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5 more things you (probably) didn't know about the Vancouver Canucks

From J.T. Miller as a six-year-old to a hand grenade in the locker room, here are some lesser-known Canucks facts.
The Vancouver Canucks are playing hockey in late April which is unusual for the team.

Given the Canucks are playing their first playoff game in Rogers Arena since April 23, 2015, let's take a look back at Vancouver's NHL team.


The Canucks have a variety of stories, factoids and legends that surround them.

They've got one of the longest Stanley Cup droughts. The Sedins were probably the greatest twin duo to ever play professional sports together. The Cup run of '94. The long game against the Dallas Stars.

These are some of the other things about the Canucks and their players that you may not know.

1. A Canucks coach once used a hand grenade to motivate the team

The accounts seem to differ on exactly what happened, but the essential part is during the 1974-75 season head coach Phil Maloney used a hand grenade to motivate the team.

Newspaper articles differ a bit, but the legend goes that he pulled out and tossed grenade in the locker room; it turned out to be a dud with no explosives.

"I planned to tell them, 'That thing on the ice isn't a grenade; it's a puck,'" said Maloney to the Vancouver Sun at the time. "Don't be afraid to hold onto it."

2. The Canucks coach cracked up when an opposing player made fun of a Canuck

This was a little more recent and there's footage of it.

Alain Vigneault had a good stint with the Canucks and during the 2011-12 season the team was perhaps at the height of their powers. They were in the middle of their second of back-to-back President Trophy winning seasons and it was just after their epic, if disappointing in the end, 2011 Cup run.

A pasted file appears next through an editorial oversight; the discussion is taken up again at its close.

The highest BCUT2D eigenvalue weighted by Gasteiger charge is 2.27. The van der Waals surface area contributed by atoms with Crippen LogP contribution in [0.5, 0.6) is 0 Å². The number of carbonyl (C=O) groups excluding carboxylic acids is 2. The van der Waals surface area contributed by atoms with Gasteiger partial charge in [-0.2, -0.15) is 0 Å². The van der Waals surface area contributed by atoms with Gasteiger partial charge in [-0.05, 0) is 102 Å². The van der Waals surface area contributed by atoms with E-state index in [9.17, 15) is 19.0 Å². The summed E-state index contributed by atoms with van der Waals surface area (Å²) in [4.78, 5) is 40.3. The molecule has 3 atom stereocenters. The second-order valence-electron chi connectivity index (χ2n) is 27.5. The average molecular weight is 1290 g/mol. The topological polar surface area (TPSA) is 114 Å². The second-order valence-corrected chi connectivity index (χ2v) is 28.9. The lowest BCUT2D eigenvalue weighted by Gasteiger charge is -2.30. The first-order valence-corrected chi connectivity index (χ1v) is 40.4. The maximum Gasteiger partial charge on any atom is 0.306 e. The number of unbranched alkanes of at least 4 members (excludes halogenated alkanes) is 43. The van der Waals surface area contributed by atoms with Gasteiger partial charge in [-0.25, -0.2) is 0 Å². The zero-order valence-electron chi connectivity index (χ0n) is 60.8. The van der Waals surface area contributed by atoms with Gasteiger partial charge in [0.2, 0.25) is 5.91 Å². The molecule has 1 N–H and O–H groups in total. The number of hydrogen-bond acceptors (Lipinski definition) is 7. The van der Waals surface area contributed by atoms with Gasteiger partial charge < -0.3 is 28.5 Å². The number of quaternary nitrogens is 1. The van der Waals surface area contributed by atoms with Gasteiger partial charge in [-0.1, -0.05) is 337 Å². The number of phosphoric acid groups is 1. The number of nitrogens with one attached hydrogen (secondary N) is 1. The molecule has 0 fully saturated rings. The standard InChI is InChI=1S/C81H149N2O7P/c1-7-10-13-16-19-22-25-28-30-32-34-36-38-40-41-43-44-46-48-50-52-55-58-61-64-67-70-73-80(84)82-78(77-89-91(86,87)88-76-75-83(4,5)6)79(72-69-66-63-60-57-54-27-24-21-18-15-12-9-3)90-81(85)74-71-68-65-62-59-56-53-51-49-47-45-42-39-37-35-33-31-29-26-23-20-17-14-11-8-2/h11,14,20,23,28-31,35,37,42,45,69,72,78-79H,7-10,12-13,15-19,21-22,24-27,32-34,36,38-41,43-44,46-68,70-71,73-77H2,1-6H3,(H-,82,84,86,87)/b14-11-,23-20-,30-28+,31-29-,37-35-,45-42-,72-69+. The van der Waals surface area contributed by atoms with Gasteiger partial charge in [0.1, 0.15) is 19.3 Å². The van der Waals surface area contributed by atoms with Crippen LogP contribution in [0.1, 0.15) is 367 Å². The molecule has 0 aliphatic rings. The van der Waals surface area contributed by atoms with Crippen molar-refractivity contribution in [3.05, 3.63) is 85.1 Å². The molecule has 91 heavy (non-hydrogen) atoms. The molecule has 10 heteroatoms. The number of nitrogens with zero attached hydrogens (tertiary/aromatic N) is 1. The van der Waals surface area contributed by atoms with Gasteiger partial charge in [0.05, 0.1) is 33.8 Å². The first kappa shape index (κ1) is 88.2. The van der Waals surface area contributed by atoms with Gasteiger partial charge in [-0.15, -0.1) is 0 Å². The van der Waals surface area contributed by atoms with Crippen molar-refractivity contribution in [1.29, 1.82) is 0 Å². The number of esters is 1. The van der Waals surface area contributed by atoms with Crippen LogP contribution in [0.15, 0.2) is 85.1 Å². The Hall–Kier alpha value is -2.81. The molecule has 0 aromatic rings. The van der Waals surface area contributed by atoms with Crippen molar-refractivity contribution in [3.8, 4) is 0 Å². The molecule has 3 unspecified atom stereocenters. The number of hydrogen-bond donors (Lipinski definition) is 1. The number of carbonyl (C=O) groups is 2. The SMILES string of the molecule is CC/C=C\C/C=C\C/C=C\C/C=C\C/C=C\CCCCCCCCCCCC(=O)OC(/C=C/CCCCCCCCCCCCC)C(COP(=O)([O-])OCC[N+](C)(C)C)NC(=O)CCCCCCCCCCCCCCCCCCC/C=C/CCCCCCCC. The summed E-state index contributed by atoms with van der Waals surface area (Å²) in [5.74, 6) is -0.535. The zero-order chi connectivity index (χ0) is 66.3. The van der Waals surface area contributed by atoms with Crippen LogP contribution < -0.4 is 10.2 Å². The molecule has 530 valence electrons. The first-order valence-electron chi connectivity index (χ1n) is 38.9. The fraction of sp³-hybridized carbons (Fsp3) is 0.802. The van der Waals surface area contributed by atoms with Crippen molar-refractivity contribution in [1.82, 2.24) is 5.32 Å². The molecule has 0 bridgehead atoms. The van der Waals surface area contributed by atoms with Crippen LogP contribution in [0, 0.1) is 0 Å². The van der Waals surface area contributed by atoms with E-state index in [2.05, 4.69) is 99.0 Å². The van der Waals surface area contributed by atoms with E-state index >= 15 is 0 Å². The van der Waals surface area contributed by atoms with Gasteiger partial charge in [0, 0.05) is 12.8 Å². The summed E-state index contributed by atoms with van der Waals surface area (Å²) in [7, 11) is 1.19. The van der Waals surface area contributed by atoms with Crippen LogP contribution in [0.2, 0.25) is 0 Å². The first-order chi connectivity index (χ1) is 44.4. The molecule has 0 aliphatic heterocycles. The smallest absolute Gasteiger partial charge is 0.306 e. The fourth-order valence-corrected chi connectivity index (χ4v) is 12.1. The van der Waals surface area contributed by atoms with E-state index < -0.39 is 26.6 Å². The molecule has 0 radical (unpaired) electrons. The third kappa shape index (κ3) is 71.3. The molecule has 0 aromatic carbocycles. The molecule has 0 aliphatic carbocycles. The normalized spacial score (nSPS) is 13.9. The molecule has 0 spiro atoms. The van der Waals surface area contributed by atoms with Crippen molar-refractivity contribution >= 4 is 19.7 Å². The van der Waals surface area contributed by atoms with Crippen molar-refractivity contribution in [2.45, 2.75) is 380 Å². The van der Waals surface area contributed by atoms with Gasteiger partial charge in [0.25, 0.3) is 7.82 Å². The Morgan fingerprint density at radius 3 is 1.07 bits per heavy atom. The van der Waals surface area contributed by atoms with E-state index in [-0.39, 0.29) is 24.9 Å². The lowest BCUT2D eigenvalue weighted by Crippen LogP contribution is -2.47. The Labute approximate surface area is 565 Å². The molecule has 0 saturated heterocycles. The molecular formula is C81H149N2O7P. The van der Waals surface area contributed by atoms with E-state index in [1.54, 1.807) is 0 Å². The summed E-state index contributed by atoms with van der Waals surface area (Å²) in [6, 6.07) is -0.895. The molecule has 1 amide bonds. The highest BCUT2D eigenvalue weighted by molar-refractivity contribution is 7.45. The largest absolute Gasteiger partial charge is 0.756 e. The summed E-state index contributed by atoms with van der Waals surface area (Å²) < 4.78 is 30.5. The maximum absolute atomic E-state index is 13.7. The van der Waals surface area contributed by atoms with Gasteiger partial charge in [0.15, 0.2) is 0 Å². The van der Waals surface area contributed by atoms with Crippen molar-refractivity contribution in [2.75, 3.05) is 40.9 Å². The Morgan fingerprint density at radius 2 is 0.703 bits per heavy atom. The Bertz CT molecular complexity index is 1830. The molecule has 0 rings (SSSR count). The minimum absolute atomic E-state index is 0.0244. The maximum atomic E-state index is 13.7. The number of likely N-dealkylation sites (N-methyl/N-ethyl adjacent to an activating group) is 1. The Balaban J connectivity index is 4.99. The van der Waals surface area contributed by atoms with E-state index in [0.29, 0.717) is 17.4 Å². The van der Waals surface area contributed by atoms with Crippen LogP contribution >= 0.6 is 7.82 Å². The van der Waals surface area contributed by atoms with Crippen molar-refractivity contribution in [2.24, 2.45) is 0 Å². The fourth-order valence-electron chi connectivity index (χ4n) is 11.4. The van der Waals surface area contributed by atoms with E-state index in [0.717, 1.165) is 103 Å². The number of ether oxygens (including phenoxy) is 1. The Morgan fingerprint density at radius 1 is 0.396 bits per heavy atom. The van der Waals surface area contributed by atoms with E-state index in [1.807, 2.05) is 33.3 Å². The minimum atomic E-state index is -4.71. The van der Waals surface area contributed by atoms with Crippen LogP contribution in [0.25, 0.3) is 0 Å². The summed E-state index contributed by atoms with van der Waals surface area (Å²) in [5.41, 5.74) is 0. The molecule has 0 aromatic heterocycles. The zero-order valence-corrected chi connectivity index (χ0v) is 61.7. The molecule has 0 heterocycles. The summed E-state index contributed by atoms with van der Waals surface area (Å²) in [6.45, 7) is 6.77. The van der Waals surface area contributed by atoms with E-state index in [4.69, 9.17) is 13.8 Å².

All that is to give some context to the situation.

During a game in February 2012, Vernon Fiddler, a Dallas Star centre (at the time) decided to chirp Canucks defenceman Kevin Bieksa. Normally chirps rile up the opposing team, getting them angry.

This time it appears the impression of Bieksa actually relieved tension, especially for Vigneault, who tried to hide his laughter (but failed). 

3. Fans took to the streets after the Canucks lost in the 1982 Stanley Cup Finals

Given what happened in 1994 and 2011, hearing that fans took to the streets after the team lost in the finals might cause a grimace, but it was actually a nice moment as the city came out to celebrate the team.

A parade was held for the Canucks who lost in four straight games to the New York Islanders (who had a nice little dynasty at the time). 

4. First-ever game sellout glitch

While it was recorded as a sellout, the Canucks first-ever game (a home game against the L.A. Kings which they lost) fell a bit short.

The issue was the ticket system at the (relatively) new Pacific Coliseum, which led to the game being accidentally undersold. The game was widely reported as a sellout heading into the game, so the empty seats were surprising — and embarrassing — for the fledgling franchise.

5. J.T. Miller was a hockey star at six years old

Before he was a Canuck, J.T. Miller was already marked as a talented hockey player. Way, way before he was a Canuck. Heck, before he was a NHL player, or scouted by an NHL team, or even a teenager.

The first time Miller appeared in hockey gear on TV was as a six-year-old prodigy.

That's when local station WKBN out of Youngstown, Ohio featured a "Mighty Mite" named J.T. Miller who'd scored 52 goals (along with 14 assists).

"I'm good at scoring goals," says the young Miller in the clip.